Does Melatonin Promote Hair Growth?

Kristin Hall, FNP

Reviewed by Kristin Hall, FNP

Written by Our Editorial Team

Published 08/13/2021

Updated 10/02/2021

You’ve probably heard about people taking a melatonin supplement to help them sleep better. But did you know there’s some research that has found that it may also promote hair growth? 

Yup, it’s true. Well, sort of. (You can add that to the list of unexpected melatonin side effects.)

Melatonin actually occurs naturally in the body, but it can also be taken orally for sleep assistance. As for using it to boost hair growth? It’s usually used in topical form.

But what does science actually have to say about it? It’s a little complicated, but let’s break it down.

What is Melatonin? 

As mentioned before, melatonin is found naturally in the body. It’s a hormone that’s made in the pineal gland in your brain, and it contributes to your circadian rhythms. 

Your body’s production of melatonin increases in the evening when it gets dark to help you sleep. 

Then, in the morning, it decreases to help you get up and out of bed. Simply put, the effects of melatonin help regulate your body’s sleep-wake cycles.

Unfortunately, as you age, natural levels of melatonin begin to drop.

In recent years, taking a melatonin supplement orally has become very buzzy. They’re usually made from synthetic melatonin and are thought to help with:

  • Falling asleep more easily

  • Jet lag

  • Seasonal affective disorder

  • Migraines

  • Anxiety before surgery

  • Sleep disturbances caused by certain blood pressure medications

Melatonin also comes in a topical form — and that’s what’s used to address hair loss concerns. 

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How Does Hair Loss Happen

There are several types of hair loss, but for the purpose of this article, we’re only going to explore one: androgenetic alopecia.

Androgenetic alopecia is more commonly called male pattern baldness and it affects an estimated 50 million men in the United States. It’s believed to occur because of both genetic and hormonal factors.

Your body produces a hormone called dihydrotestosterone (DHT), which is believed to be one of the main factors in male pattern baldness. 

If your genetics predispose you to hair loss, DHT binds to receptors in your scalp and causes your hair follicles to retract. 

Then, new hair stops growing, and that’s what results in thinning hair or baldness. 

The Connection Between Melatonin and Hair Growth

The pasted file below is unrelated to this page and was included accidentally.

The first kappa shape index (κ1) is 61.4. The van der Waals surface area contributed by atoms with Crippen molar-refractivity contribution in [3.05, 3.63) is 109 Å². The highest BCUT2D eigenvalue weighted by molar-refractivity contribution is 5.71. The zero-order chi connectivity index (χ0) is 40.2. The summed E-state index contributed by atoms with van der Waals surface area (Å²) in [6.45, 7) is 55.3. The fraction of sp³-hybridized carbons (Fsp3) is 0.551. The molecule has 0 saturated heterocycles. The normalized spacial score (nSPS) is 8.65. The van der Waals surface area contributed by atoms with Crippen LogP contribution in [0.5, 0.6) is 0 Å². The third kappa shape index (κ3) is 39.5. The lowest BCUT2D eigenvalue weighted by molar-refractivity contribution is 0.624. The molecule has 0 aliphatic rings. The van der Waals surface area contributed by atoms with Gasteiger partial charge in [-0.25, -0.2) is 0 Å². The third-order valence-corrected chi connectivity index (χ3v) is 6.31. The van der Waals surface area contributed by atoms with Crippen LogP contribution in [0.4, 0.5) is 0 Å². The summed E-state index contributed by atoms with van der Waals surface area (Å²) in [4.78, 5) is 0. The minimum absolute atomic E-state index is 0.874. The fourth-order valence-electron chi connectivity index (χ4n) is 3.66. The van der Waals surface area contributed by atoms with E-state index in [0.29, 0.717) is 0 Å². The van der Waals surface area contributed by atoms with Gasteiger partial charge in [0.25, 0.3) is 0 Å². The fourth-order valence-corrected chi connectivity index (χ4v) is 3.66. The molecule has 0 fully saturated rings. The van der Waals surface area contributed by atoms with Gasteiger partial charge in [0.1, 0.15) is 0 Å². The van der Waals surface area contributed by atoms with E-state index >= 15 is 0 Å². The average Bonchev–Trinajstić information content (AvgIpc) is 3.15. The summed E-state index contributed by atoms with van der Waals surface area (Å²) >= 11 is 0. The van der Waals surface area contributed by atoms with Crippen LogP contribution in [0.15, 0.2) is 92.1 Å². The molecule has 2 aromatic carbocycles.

A review of research published in the International Journal of Trichology dove deep into looking at the effects of melatonin on hair growth. 

The good news: it concluded that it may work to treat androgenetic alopecia.

It looked at multiple clinical studies to draw the conclusion that topical melatonin is a viable hair growth promoter. 

In one study, researchers found that using melatonin for a study period of 30 or 90 days led to a significant reduction in the severity of androgenetic alopecia.

Interestingly, while there is research that concludes melatonin may work for androgenetic alopecia, how it works isn’t quite understood. 

Interested in trying it? 

Generally, topical melatonin used for the treatment of hair loss comes in a cream or serum-like formula and needs to be applied daily. 

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Other Hair Growth Treatments 

If you’re dealing with male pattern baldness, there are many other treatments available to you. Before jumping straight to trying melatonin, consider some other options. 


This medication requires a prescription. It is commonly used to treat male pattern baldness and, unlike melatonin for hair growth, we know how it works. 

Finasteride prevents your body from converting testosterone into DHT, which is what causes you to lose hair.

Oh, and it’s been proven to be quite effective. One study found that 99.1 percent of men stopped their hair loss from worsening when they took finasteride over a 10-year period. 

But that’s not all — of those men, 91.5 percent of them even noticed regrowth.

It comes as a tablet that you take daily. Hims offers finasteride online after a consultation with a medical professional. 


Like melatonin for hair growth, minoxidil is a topical treatment. This FDA-approved medication doesn’t require a prescription, and it comes in liquid and foam formulas. 

A 2019 review of minoxidil confirmed that it works for both men and women who suffer from pattern hair loss. 

Though it’s not exactly known how minoxidil works, it’s believed to work by increasing blood flow to the scalp, thereby stimulating hair follicles to enter the anagen (or growth) phase of the hair growth cycle. 

Finasteride and Minoxidil 

Because they treat hair loss differently, many people use them together with success. 

One study found that 94.1 percent of men dealing with hair loss showed an improvement in hair growth when taking both finasteride and minoxidil. 

This is compared to 80.5 percent who saw an improvement using just finasteride and 50 percent who saw an improvement using only minoxidil.

Our Hair Power Pack contains both! 

Thickening Shampoo

Another option: shampoo specifically engineered to thicken hair and stimulate hair growth. Hims has a hair thickening shampoo made with saw palmetto as one of its active ingredients. This natural ingredient has been found to potentially reduce hair loss. 

One study compared finasteride and saw palmetto when it comes to encouraging hair regrowth. Finasteride was found to be most effective, but saw palmetto helped as well. 


You may have seen biotin gummies on social media — they’re pretty popular with the influencer crowd. Don’t know much more about them than that? 

Biotin is a B vitamin that promotes healthy hair and growth. One study even found that taking biotin produces faster hair growth in people dealing with thinning hair, although the supplement studied also included different ingredients. 

Hims offers a Biotin gummy that also includes Vitamin D, which can contribute to hair shedding.

Lifestyle Tweaks

In addition to the above, there are lifestyle changes you can make to help with hair loss.